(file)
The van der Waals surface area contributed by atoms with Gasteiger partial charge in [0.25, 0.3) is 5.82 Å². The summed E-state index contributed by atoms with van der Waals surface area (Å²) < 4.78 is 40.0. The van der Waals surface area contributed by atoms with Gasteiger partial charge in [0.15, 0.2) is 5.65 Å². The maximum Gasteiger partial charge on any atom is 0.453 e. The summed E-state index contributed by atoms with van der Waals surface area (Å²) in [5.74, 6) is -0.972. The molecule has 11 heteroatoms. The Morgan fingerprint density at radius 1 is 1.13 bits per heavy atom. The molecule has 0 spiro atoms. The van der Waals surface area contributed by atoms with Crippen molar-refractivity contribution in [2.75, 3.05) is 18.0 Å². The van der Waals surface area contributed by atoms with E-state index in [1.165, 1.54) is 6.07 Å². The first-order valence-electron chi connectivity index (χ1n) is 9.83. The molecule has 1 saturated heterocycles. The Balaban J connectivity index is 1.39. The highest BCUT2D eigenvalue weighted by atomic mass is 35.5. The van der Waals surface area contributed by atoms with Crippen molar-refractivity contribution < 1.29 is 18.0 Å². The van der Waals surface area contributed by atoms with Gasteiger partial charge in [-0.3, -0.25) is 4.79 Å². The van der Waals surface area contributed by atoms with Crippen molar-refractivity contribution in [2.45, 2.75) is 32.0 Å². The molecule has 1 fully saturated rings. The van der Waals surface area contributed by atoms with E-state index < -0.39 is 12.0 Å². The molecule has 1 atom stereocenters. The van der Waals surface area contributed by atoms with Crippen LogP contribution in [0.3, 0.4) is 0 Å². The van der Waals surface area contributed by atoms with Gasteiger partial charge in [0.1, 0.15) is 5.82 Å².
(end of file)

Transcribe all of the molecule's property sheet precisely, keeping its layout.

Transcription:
The van der Waals surface area contributed by atoms with Gasteiger partial charge in [0.25, 0.3) is 5.82 Å². The summed E-state index contributed by atoms with van der Waals surface area (Å²) < 4.78 is 40.0. The van der Waals surface area contributed by atoms with Gasteiger partial charge in [0.15, 0.2) is 5.65 Å². The maximum Gasteiger partial charge on any atom is 0.453 e. The summed E-state index contributed by atoms with van der Waals surface area (Å²) in [5.74, 6) is -0.972. The molecule has 11 heteroatoms. The Morgan fingerprint density at radius 1 is 1.13 bits per heavy atom. The molecule has 0 spiro atoms. The van der Waals surface area contributed by atoms with Crippen molar-refractivity contribution in [2.75, 3.05) is 18.0 Å². The van der Waals surface area contributed by atoms with E-state index in [1.165, 1.54) is 6.07 Å². The first-order valence-electron chi connectivity index (χ1n) is 9.83. The molecule has 1 saturated heterocycles. The Balaban J connectivity index is 1.39. The highest BCUT2D eigenvalue weighted by atomic mass is 35.5. The van der Waals surface area contributed by atoms with Crippen molar-refractivity contribution < 1.29 is 18.0 Å². The van der Waals surface area contributed by atoms with Gasteiger partial charge in [-0.3, -0.25) is 4.79 Å². The van der Waals surface area contributed by atoms with Crippen molar-refractivity contribution in [2.45, 2.75) is 32.0 Å². The molecule has 1 fully saturated rings. The van der Waals surface area contributed by atoms with E-state index < -0.39 is 12.0 Å². The molecule has 1 atom stereocenters. The van der Waals surface area contributed by atoms with Crippen LogP contribution in [0.3, 0.4) is 0 Å². The van der Waals surface area contributed by atoms with Gasteiger partial charge in [0.1, 0.15) is 5.82 Å².